新眞々 shin mama ramen: onomichi mon amour
When last I limped into Shin Mama Ramen, I was nursing a flu that had somehow blossomed in the ten minute drive from LAX down to the South Bay. A dear friend had been visiting from Japan; to offset a week of Disneyland, cheeseburgers, and all-American dining, I was determined to reward myself with a bowl of Hiroshima-style onomichi ramen. And so there I sat, with my fever mounting and my bones beginning to ache, in blissful communion with my noodles and relishing every moment I could still taste the subtle, seabura-laden nuances of that distinctive chicken and fish stock soup, quite possibly the most under-appreciated in town.
The restaurant is a low-key affair hidden in a strip mall with a monstrous parking lot and a Home Depot. Shin Mama advertises primarily in local Japanese-language papers, and I’ve never seen the place more than half-full. It’s a shame really, because their gimmick is a good one: they have a rotating “specials” menu based loosely on Japan’s various regional noodle styles; every month or two they’ll change up the offerings, which are often presented on the colorful display board as an Iron Chef-style grudge match between pairs (“Kumamoto Ramen vs. Nagasaki Champon!”) and limited to a set number of bowls per day.
Shin Mama’s onomichi ramen started out this way. An obscure and little-known style of noodles from Eastern Hiroshima prefecture, the restaurant has apparent ties to the region, and long ago began serving it as a specialty item. A few years on, it’s popularity among diners has earned it a spot on the regular menu; now, it’s boldly and permanently displayed alongside such generic favorites like curry and mabo ramen and yakisoba.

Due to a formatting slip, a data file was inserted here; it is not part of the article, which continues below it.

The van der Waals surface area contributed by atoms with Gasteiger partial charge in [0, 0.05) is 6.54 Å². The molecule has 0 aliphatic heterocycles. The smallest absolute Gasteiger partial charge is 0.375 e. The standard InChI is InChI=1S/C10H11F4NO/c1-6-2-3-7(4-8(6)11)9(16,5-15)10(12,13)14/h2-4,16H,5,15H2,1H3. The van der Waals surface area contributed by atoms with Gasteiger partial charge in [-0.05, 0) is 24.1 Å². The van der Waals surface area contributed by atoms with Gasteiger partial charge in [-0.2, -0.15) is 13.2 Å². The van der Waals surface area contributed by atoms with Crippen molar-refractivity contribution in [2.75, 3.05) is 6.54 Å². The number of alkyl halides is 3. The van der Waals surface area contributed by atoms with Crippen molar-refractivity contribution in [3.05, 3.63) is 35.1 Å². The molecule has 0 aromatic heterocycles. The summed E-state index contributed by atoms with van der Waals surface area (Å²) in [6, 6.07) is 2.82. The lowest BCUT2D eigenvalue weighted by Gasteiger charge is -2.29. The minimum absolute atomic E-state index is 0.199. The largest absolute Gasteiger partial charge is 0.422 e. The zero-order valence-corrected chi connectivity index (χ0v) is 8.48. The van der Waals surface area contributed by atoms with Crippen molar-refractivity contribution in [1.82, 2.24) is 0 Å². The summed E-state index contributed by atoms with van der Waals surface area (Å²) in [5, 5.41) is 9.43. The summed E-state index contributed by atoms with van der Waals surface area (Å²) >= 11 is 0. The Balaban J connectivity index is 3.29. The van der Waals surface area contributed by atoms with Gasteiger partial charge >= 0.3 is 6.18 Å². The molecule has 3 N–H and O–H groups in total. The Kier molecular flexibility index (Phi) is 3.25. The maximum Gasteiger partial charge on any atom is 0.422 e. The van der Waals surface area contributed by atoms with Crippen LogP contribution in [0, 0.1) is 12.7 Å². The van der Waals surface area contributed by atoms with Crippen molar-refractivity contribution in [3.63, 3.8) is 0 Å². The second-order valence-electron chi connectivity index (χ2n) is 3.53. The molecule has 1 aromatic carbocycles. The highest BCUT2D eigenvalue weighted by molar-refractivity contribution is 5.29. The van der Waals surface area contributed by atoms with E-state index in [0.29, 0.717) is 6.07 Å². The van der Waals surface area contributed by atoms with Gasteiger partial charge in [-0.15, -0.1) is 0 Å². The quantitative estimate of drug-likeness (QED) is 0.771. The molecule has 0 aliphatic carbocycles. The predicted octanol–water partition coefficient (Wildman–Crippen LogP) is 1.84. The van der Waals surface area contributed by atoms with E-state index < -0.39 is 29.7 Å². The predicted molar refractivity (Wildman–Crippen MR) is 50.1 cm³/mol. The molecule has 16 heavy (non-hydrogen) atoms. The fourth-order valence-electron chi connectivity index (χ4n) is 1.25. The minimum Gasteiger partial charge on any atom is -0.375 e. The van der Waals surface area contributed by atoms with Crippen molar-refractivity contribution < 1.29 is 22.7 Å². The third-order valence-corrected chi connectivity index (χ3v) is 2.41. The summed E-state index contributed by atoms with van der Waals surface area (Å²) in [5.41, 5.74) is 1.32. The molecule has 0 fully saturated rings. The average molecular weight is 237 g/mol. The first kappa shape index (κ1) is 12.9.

Clearly, it is the crown jewel of the menu, and it’s all in the details, combining an extremely light chicken and fish broth with barely a hint of shoyu flavoring, thin, graceful noodles, and a sincere attempt at hanjuku, or half-boiled egg. A pinch of kaiware radish sprouts stack atop tender kurobuta chashu and sprinklings of seabura, or diced pork fat, balance out the delicate nature of the ramen with a hint of decadence.
It’s not quite the best ramen around. Although the onomichi soup is meant to be sappari, or light tasting, it’s a tad understructured, a distant, if slightly less accomplished cousin to the full-flavored shoyu ramen at Kahoo in San Jose. And while North American operations like Santouka take the regional authenticity crown these days, Shin-Mama’s specialty hews truest to what you might find if you were walking the streets of Chuugoku, the “middle country,” from Fukuyama to Hiroshima City. That it can be had in L.A., in this Disneyfied land of cheeseburgers and all-American dining, is something of a miracle.
|onomichi ramen features a delicate and light sappari soup made of chicken, fish, and only rarely, pork bones combined with a subtle shoyu base. shin mama's version is good, sprinkled with chunks of seabura fat, but a bit understructured. still, it's like nothing else in town.||6.5|
|thin, firm yellow noodles have enough spring and bite to be inoffensive. possibly proprietary and definitely a cut above the usual generic imported ramen noodles that many shops use.||5|
|one of the few shops in north america that puts effort into preparing semi-boiled shoyu eggs. it's two minutes past perfection, but still, it's a good effort. radish sprouts and decent kurobuta chashu round out a better than average topping experience.||5|
|the gyoza, though small, are nicely done, with crisped skins and full, plump, fillings.||4.5|
|i've never seen the place more than half-full. but even then, shin mama ramen has got a nice vibe to it. mood lighting casts a healthy glow over everything at night. it's a simple square box of a ramen shop, but they've done a better job decorating than most. heck, they try. most places don't even bother.||3.5|
|this little ramen shop, tucked away in a nondescript corner of the Torrance suburbs, has a lot going for it. it's under the radar and underappreciated, and definitely deserves acclaim for its attempts at regional ramen.||5.5|
24631 Crenshaw Bl #K
11:30am - 2:30pm (M-F)